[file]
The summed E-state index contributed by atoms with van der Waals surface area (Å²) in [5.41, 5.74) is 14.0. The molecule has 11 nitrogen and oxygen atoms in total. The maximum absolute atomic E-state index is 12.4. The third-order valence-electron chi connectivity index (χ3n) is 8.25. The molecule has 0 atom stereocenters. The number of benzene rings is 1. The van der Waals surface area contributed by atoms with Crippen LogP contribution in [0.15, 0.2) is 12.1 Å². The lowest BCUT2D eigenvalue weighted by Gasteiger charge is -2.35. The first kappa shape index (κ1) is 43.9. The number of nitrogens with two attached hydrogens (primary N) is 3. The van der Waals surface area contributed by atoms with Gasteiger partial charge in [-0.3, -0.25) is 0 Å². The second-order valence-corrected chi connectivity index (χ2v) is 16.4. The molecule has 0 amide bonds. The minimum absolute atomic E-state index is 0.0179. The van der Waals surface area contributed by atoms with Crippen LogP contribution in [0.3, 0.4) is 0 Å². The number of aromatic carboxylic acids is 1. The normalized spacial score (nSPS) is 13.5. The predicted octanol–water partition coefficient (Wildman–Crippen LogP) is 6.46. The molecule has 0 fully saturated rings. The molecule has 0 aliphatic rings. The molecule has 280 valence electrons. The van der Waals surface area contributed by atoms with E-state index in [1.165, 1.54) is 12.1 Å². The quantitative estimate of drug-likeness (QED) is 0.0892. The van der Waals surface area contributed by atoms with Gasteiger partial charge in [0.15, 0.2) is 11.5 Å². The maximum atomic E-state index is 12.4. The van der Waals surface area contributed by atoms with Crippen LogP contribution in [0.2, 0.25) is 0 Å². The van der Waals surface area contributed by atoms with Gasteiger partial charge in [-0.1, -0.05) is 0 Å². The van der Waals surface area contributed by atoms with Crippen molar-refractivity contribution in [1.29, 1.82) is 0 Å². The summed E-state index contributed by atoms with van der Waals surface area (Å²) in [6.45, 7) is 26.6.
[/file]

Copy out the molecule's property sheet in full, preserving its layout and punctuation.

The summed E-state index contributed by atoms with van der Waals surface area (Å²) in [5.41, 5.74) is 14.0. The molecule has 11 nitrogen and oxygen atoms in total. The maximum absolute atomic E-state index is 12.4. The third-order valence-electron chi connectivity index (χ3n) is 8.25. The molecule has 0 atom stereocenters. The number of benzene rings is 1. The van der Waals surface area contributed by atoms with Crippen LogP contribution in [0.15, 0.2) is 12.1 Å². The lowest BCUT2D eigenvalue weighted by Gasteiger charge is -2.35. The first kappa shape index (κ1) is 43.9. The number of nitrogens with two attached hydrogens (primary N) is 3. The van der Waals surface area contributed by atoms with Gasteiger partial charge in [-0.3, -0.25) is 0 Å². The second-order valence-corrected chi connectivity index (χ2v) is 16.4. The molecule has 0 amide bonds. The minimum absolute atomic E-state index is 0.0179. The van der Waals surface area contributed by atoms with Crippen LogP contribution in [0.3, 0.4) is 0 Å². The number of aromatic carboxylic acids is 1. The normalized spacial score (nSPS) is 13.5. The predicted octanol–water partition coefficient (Wildman–Crippen LogP) is 6.46. The molecule has 0 fully saturated rings. The molecule has 0 aliphatic rings. The molecule has 280 valence electrons. The van der Waals surface area contributed by atoms with E-state index in [1.165, 1.54) is 12.1 Å². The quantitative estimate of drug-likeness (QED) is 0.0892. The van der Waals surface area contributed by atoms with Gasteiger partial charge in [0.15, 0.2) is 11.5 Å². The maximum atomic E-state index is 12.4. The van der Waals surface area contributed by atoms with Crippen LogP contribution in [0.2, 0.25) is 0 Å². The van der Waals surface area contributed by atoms with Gasteiger partial charge in [-0.1, -0.05) is 0 Å². The van der Waals surface area contributed by atoms with Crippen molar-refractivity contribution in [1.29, 1.82) is 0 Å². The summed E-state index contributed by atoms with van der Waals surface area (Å²) in [6.45, 7) is 26.6.